Lebanon’s Aounists: Hollow Election Victory

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Nevertheless, some Aounists are less than optimistic about the challenging period ahead. For one, given the postponement of the elections for over a year, the party may not be able to benefit from the lead that it enjoys today. (Photo: Haitham Moussawi)

By: Ghassan Saoud

Published Friday, May 31, 2013

Lebanon’s dominant Christian party, the Free Patriotic Movement, led by General Michel Aoun, has made a habit of dressing up their failure as if it were a victory.

Even in the face of Aoun’s worst setbacks, like being exiled by the Syrian army, he has managed to portray himself as the victor, a man who stood up for his country and his principles against tremendous odds.

And again, during the 2005 parliamentary elections, Aoun spun the poor showing he suffered in some districts into a victory for his Free Patriotic Movement (FPM). The intent here, of course, was to lift his supporters’ morale, but the method was always to blame others for the party’s shortcomings.

In 1990, he blamed his bitter rivals in the Lebanese Forces for surrendering to the Taif Agreement, and consequently Syrian control of Lebanon. In 2005, he was able to lay it at the feet of the quartet alliance that was formed to contain his growing influence.

Today, Aounists everywhere are celebrating despite the fact that they lost the electoral law battle that they staked so much on. Parliament has now postponed the elections for 17 months, yet another blow to the FPM, which strongly opposes such a step.

It is true that by standing firm on the Orthodox Gathering electoral law, the general’s party has gained much credibility among Christian voters. Recent public opinion polls have indicated as much, showing a marked increase in the FPM’s popularity.

Nevertheless, some Aounists are less than optimistic about the challenging period ahead. For one, given the postponement of the elections for over a year, the party may not be able to benefit from the lead that it enjoys today.

Party pessimists are also worried about their solid and strategic alliance with Hezbollah, who they feel has not backed the FPM enough on critical matters.

Some Aounists suspect that Hezbollah and Amal were behind the resignation of the Najib Mikati government and the naming of Tammam Salam as prime minister-designate. They also blame Hezbollah for not exerting enough pressure on their ally, Speaker of Parliament Nabih Berri, for putting the Orthodox law up before a vote in parliament.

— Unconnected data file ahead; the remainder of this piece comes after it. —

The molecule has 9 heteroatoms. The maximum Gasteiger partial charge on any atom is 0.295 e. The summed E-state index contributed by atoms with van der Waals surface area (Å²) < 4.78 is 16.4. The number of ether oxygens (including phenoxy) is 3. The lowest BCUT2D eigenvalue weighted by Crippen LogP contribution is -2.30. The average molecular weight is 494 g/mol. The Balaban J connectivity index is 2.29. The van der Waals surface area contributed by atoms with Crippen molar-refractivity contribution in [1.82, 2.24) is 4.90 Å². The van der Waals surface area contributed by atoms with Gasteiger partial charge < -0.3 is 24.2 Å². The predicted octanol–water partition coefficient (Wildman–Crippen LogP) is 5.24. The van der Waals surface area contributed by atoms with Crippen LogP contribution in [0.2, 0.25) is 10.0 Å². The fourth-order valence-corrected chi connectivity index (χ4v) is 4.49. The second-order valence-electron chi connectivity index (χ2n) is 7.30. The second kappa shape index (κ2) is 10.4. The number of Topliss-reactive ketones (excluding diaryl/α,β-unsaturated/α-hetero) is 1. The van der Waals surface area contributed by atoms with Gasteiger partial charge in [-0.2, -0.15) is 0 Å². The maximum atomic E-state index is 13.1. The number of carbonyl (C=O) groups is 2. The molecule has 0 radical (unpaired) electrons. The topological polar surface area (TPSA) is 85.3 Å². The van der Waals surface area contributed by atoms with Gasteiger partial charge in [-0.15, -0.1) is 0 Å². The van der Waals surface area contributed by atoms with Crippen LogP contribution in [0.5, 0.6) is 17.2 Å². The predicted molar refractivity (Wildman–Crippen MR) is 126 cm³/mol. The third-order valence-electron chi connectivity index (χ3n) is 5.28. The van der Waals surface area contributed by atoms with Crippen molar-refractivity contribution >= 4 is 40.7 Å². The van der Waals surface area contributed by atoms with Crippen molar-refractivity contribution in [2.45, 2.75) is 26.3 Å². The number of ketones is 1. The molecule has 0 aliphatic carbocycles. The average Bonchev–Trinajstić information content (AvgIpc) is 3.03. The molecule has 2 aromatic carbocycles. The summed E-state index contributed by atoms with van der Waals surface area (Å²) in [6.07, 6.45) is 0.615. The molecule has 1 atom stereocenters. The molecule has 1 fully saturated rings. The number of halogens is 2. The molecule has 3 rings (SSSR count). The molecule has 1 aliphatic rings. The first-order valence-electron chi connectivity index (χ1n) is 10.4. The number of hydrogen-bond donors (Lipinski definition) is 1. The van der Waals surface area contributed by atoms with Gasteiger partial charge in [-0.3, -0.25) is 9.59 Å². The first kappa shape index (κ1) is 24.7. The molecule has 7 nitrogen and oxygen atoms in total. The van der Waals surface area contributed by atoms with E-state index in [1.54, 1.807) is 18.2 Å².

The two allies are also at odds today over priorities, with Hezbollah insisting that the decisive battle is taking place in Syria, while the FPM places local Lebanese issues at the fore of their agenda.

The Aounists concede that the Syrian crisis has a lot of bearing on what happens in their country, but they remind Hezbollah that even after the Resistance scored one of its greatest victories over Israel in 2006, it was unable to translate it positively on the ground in Lebanon, because it underestimated the importance of the internal front.

Unfortunately, the February 2008 memorandum of understanding between the two parties, which represents the cornerstone of their enduring alliance, does not stipulate agreement on conducting elections on time.

This has led some Aounists to go so far as to criticize their ally over its involvement in the Syria and, in turn, go along with efforts to delay the Lebanese parliamentary elections.

Finally, the growing differences between the two parties has led to a loosening of Aoun’s parliamentary bloc, which includes two other Christian parties: the Armenian Dashnak and Suleiman Franjieh’s Marada Party, both of which indicated that they will support the extension of parliament in today’s session, which FPM MPs plan to boycott completely.

This article is an edited translation from the Arabic Edition.

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